"How was it?" we asked.

No words were needed. Sunken eyes, a 1000-yard stare, a mumble. A shake of the head. The odd distinguishable word: brutal, horrible, killer, ridiculous. Ah. This was from one of our top two climbers. There was little point asking the other one though, as he'd been drinking beer in town. Catching up with the others led to more shaking heads, tales of weaving across the road, rolling trackstands. They'd all made it though - chapeau.

That night there was a small matter of a football match (Italy - Germany, Euro 2012 semi-final) and Massimo had magically got us a table, in front of a TV, at a local Pizzeria. The atmosphere watching the game was intense and thankfully Italy won. We also had pizza.

It was much bigger than it looks.

Fast forward to the morning. Three passes to go.

  • Passo Falzarego, 15km long, to 2115m
  • Passo Valles, 20km from our low point to the top, at 2032m
  • Passo Rolle, a mere 6km to 1989m
Falzarego was dispatched with ruthless efficiency - excluding Phill who had to nip back to the hotel to pick up his heart-rate monitor strap. Call it ruthless inefficiency. Again, another blisteringly good descent.

Valles. Or, Passo Hateful, to give the English translation. The first section was merely hellishly hot - a fountain in a village square was a lifesaver. Two bottles emptied over the head then one filled for squirting on the climb, one filled for drinking. The middle section 10%+ for a few km was brutal. Everyone suffered, weaved over the road, ground out the revolutions to make achingly slow progress. As the gradient eased near the top we came out of the trees - so we had added sunshine to cope with.
Welcome relief. They sold ice cream. There was even a troll up there.

We had lunch, we dropped down the mountain like stones. The last climb started fairly high up, so it was more a bump in the road than anything noteworthy. And then... was all downhill from there.

In San Martino di Castrozza, our finishing town, they also sold ice cream. 

What else could we do?

The final scores: 576 kilometres of distance, 14697m of ascent. Lots of passes, lots of beer, lots of pizza, lots of ice cream. No crashes. Mission accomplished.

The trip was organised by Saddle Skedaddle - a custom version of their Dolomites itinery. I'd describe the trip as flawless and I'd highly recommend them.

Friday 13 July 2012

Italy Part 7: Hot, hot, hot.

The most excellent book "Mountain High" describes our opening pass of the day, Passo Fedaia, with a few choice quotes.

  • "probably the hardest climb in Italy" - Gilberto Simoni, 2 time Giro winner.
  • "definitely one of the hardest climbs [in professional cycling] - it's like someone's horribly steep driveway" - 1988 Giro winner Andy Hampsten.
  • "The Fedaia is compelling in the same way as a horror movie from which it's somehow hard to avert the eyes" - the author.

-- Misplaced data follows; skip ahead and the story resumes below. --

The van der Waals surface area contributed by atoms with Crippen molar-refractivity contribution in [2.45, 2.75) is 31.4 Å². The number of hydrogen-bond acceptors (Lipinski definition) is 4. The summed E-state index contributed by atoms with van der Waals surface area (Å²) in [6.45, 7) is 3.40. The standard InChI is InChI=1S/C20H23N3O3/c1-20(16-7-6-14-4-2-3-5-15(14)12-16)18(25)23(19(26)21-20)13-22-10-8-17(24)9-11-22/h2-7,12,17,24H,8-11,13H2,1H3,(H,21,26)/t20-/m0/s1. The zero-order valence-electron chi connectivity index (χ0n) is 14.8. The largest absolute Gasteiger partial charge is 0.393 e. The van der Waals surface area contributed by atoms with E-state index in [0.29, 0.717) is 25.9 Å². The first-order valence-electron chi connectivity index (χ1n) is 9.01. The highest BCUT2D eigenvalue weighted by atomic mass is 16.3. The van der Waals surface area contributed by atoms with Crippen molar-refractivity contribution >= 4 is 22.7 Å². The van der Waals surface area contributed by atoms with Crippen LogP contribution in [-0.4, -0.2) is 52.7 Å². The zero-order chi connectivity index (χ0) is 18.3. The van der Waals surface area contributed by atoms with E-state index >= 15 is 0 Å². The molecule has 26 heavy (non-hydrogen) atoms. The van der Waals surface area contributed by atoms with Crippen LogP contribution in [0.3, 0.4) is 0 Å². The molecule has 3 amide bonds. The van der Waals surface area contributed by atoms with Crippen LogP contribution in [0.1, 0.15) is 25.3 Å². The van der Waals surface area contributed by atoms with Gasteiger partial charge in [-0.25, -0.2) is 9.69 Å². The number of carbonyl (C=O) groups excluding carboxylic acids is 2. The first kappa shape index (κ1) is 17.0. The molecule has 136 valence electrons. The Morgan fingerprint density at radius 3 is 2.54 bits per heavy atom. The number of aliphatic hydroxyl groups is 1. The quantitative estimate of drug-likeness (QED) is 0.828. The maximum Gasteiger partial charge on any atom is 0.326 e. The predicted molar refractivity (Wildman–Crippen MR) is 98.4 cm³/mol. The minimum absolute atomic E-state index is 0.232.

It has 3km where the gradient never dips below 12%, and it's 18% at worst.

Nasty, nasty climb.

Of course, if you go up the other direction, like we did - it's a frickin' awesome descent. I bottled out slightly at 85.73 kph, but I'm sure David saw at least 90kph. At the top of the pass, also known as the Marmolada (after the glacier by the pass) there is a stunning Dolomitine (is that a word?) lake. Here's me, looking a bit... European.

I apologise for the leg angle.

We ended the descent at Caprile where there was obviously another coffee stop. We were getting good at this - first ones down found the cafe, grabbed the best tables and lined up the waiter for a round of triple ristrettos. It was around 11:30 by now, and things were hotting up. Perfect - just in time for Passo Giau.

10km, and average of 9.1%, up to 2236m. That's half the story. Add in 30C+ temperatures, blazing sun, a lack of water, a surfeit of idiocy and five days of riding already in the legs and you have all the ingredients... for pain.

I started with just one full bottle, which I admit was slightly dumb. I wasn't riding hard - I couldn't - just grinding it out. I was even (whisper it) overtaken by three or four others. The official start of the climb is at Selva di Cadore, where I saw Christina. I mentioned that I was low on water, and she told me that the van was near. Cool, I thought, I'll get a top up when it comes past me.

A few km further on I was in water conservation mode, with no sign of the van.

A few more, and the van came straight past me. Oh, I guess he'll pull in ahead.

A few more, no van, almost out of water. Some nasty looking pipes at the side of the climb had trickles of liquid coming from them but I really wasn't sure if it was drinkable. I was cursing the van driver.

One more kilometre... and relief. A water fountain. Clear, cold, glorious life-giving mountain water. I glugged, slurped, doused and steamed. I filled one bottle - there were only a couple of km to go now - and carried on refreshed. Of course, it wasn't magic. My legs were still heavier than Slipknot.

Reader, I suffered.